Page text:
- Sensitivity to light
- Aching muscles and joints
- Malaise (not feeling well)
- Exhaustion and weariness
- Rash, which may appear as follows:
- Small, red, flat or raised spots
- Progression of rash to larger red patches or purple lesions (similar in appearance to large bruises)
- Low blood pressure.
- Very low urine output.
- Impaired blood clotting that can lead to internal and external bleeding.
- Infectious shock, a serious state marked by decreased blood pressure and decreased blood flow to important organs such as the kidneys, liver, and brain.
The symptoms of meningococcal meningitis and meningococcemia may resemble other conditions or medical problems. Always consult your child's doctor for a diagnosis.
In addition to a complete medical history and physical examination, diagnostic studies for meningococcal meningitis and meningococcemia may include:
- Lumbar puncture (spinal tap). A special needle is placed into the lower back, into the spinal canal. This is the area around the spinal cord. The pressure in the spinal canal and brain can then be measured. A small amount of cerebral spinal fluid (CSF) can be removed and sent for testing to determine if there is an infection or other problems. CSF is the fluid that bathes your child's brain and spinal cord.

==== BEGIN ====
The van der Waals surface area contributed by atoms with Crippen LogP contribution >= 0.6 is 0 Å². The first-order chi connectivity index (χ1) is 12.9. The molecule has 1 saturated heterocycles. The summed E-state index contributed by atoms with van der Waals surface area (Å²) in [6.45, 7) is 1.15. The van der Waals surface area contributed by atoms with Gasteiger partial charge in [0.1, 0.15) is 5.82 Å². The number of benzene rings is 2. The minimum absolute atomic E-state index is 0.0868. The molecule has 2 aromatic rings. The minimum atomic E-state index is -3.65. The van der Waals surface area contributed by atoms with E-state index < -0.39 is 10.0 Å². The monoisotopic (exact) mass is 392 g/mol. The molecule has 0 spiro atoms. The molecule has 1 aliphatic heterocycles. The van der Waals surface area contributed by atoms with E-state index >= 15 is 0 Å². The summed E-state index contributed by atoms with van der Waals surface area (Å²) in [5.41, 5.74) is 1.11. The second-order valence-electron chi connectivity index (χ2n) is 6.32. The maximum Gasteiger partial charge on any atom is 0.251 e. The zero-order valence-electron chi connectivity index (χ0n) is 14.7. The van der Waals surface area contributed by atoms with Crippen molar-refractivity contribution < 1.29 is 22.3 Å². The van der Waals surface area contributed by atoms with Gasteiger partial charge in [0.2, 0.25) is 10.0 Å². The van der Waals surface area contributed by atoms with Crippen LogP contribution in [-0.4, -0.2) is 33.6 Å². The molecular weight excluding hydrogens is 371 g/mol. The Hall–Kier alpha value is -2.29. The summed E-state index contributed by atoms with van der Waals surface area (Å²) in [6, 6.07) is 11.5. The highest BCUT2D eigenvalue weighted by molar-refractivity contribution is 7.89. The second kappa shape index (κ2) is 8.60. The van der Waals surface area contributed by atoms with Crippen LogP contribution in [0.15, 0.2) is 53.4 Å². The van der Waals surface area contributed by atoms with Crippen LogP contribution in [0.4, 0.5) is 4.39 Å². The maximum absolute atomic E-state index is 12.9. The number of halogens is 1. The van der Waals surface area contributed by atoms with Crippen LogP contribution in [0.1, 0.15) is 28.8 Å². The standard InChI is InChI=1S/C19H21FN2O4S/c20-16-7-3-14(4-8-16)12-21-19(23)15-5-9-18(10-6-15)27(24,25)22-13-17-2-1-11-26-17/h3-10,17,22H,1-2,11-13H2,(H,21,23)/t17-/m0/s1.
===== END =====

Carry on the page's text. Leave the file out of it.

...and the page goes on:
- Blood cultures
- Culture of skin lesions or rash
- Additional blood work. These tests are done to evaluate bleeding times and cell counts.
Specific treatment for meningococcal infections will be determined by your child's doctor based on:
- Your child's age, overall health, and medical history
- Extent of the disease
- Your child's tolerance for specific medications, procedures, or therapies
- Expectations for the course of the disease
- Your opinion or preference
Prompt treatment is imperative with meningococcal infections. Antibiotics (for example, penicillin) are most commonly used. If a child has severe allergies to penicillin, other antibiotics may be used to treat the infection. Five to seven days of antibiotic therapy is usually effective. A child with meningococcal meningitis or meningococcemia may require close observation in a hospital or intensive care unit (ICU).